* * *

Like all of the many complex phenomena of this world, a precious insight or understanding is compounded of many parts- many threads of force drawn from many other experiences. We stand on the backs of our own histories and experiences when we move perceptually "forward" in our own minds. Many things that I have read before came together for me today, and it all began when I picked up a book from my local library called "The Vision Keepers" by Doug Alderson.

Doug's a guy who, like me, felt a calling back to the primal spiritualities of the "first nations" peoples of this planet- those people who still maintain some sense of what I have come to call "primordial sanity". Flipping through the book, I noticed a chapter about his time with Lakota Sioux peoples, in which he took part in two important ceremonies- "Releasing the spirit" and "Throwing the Ball". I was familiar with both ceremonies from reading "The Sacred Pipe" many years ago.

However, something had changed since the last time I had read them- especially the ceremonial throwing of the ball- I was a father now. It is because of this that I was able to see something in it that I never saw before.

The ceremony, like all Lakota ceremonies, is geared towards the goals of their community, and towards the supreme spiritual reality of their religion: Wakan Tanka. Wakan Tanka, despite the easy mental shelf that most whites try to put him on today, is not "God" in the usually accepted sense of the word. Wakan Tanka, before missionaries came and tried to change this into a monotheistic conception of "God", was the "sacred incomprehensible"- a mysterious power formed of the totality of all sacred powers that existed, and all forces.

In the throwing of the ball, a four-year-old girl is placed in the center of a large ring of participants, and given a buffalo skin ball, which is red and blue. The red symbolizes the earth, the blue symbolizes the sky. Together, it represents "earth and sky"- all powers, the world, the universe, and totality. She throws the ball to each of the four directions, and the people gathered around in that direction fight like mad to catch the ball or get their hands on it- it is quite a competition. The person who catches it, is symbolically catching "everything"- gaining his or her Wahupa, or enlightenment.

Thought many try to catch the ball, few do- which symbolizes how many people in life try to gain a special conscious relationship with Wakan Tanka, and how few actually succeed. If you are standing there, trying to catch the ball, you have a lot of competition- and the people around you, struggling against you to prevent you from getting the ball, represent the ignorance and delusions that stand against you. Because of the state of things today, the odds are always against any single person who strives for this special closeness. We are all beset by many opponents and contrary powers.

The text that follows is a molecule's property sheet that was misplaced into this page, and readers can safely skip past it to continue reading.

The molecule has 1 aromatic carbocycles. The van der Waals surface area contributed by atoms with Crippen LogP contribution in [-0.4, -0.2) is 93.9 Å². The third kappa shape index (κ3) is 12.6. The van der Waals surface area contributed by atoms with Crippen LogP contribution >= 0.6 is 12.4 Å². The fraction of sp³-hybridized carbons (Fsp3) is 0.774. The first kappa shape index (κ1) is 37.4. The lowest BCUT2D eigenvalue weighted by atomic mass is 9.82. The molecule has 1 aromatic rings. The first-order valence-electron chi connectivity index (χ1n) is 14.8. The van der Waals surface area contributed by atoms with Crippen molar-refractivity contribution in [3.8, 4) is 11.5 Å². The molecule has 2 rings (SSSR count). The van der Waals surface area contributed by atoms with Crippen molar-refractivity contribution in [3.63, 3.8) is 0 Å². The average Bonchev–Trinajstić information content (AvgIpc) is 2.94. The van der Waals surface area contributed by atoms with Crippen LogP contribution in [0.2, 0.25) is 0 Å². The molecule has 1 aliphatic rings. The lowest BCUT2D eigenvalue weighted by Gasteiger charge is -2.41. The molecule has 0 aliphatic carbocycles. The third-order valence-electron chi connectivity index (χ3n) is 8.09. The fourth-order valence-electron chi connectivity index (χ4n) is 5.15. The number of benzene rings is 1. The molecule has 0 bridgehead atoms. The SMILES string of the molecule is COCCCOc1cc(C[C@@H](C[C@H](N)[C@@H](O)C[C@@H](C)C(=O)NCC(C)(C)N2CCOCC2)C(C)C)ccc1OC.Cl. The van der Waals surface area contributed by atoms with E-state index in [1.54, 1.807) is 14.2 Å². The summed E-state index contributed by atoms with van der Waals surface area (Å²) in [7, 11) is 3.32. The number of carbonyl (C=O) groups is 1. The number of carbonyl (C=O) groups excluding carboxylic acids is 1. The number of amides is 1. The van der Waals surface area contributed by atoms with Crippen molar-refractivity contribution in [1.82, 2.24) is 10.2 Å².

But why a little girl to throw the ball? Alderson recounts Black Elk's words on this matter:

"Black Elk said "It is a little girl, and not an older person, who stands at the center and who throws the ball. This is as it should be, for just as Wakan Tanka is eternally youthful and pure, so is this little one, who has just come from Wakan Tanka, pure and without any darkness. Just as the ball is thrown from the center to the four quarters, so Wakan Tanka is at every direction and is everywhere in the world, and as the ball descends upon the people, so does his power."

* * *

Something began to change in me when I read this. Memories came back to me of many things I had read throughout my life- all dealing with the concepts of "the sacred" and "youth". In the last months and years, I have watched my daughters explore the world- watched how they were able, with fresh, new eyes, to take in what they encountered- without malice or prejudice, with simple, open curiosity.

A father sees these things, and if he is a man of any depth, he greatly admires them. Because there is a connection between youth and the sacred that has been recounted to me all my life, from many sources, that only this day came to dawn in me, like the bright morning star.

In my Catholic upbringing, the typically cryptic statements of Jesus were tossed about like popcorn. I find that as the years pass, every now and again, something I was told that Jesus said suddenly falls into place- not in the sense of some "verification of the faith", but in the sense that these words attributed to Jesus had to come from somewhere- and the source of those words sometimes- but not always- clearly shares a root with the same pure core of ancient wisdom that Black Elk's words (given above) came from, or from the same place that the teachings of other sages came. In the gospel attributed to "Matthew", it is written:

Jesus said, "Let the little children come to me, and do not hinder them, for the kingdom of heaven belongs to such as these."

The entire notion of becoming childlike to approach the kingdom of heaven also came back to me- and it was a Catholic saint- St.Therese of Lisieux- who said "Perfection seems simple to me. I see it is sufficient to recognize one's nothingness and to abandon oneself as a child into God's arms."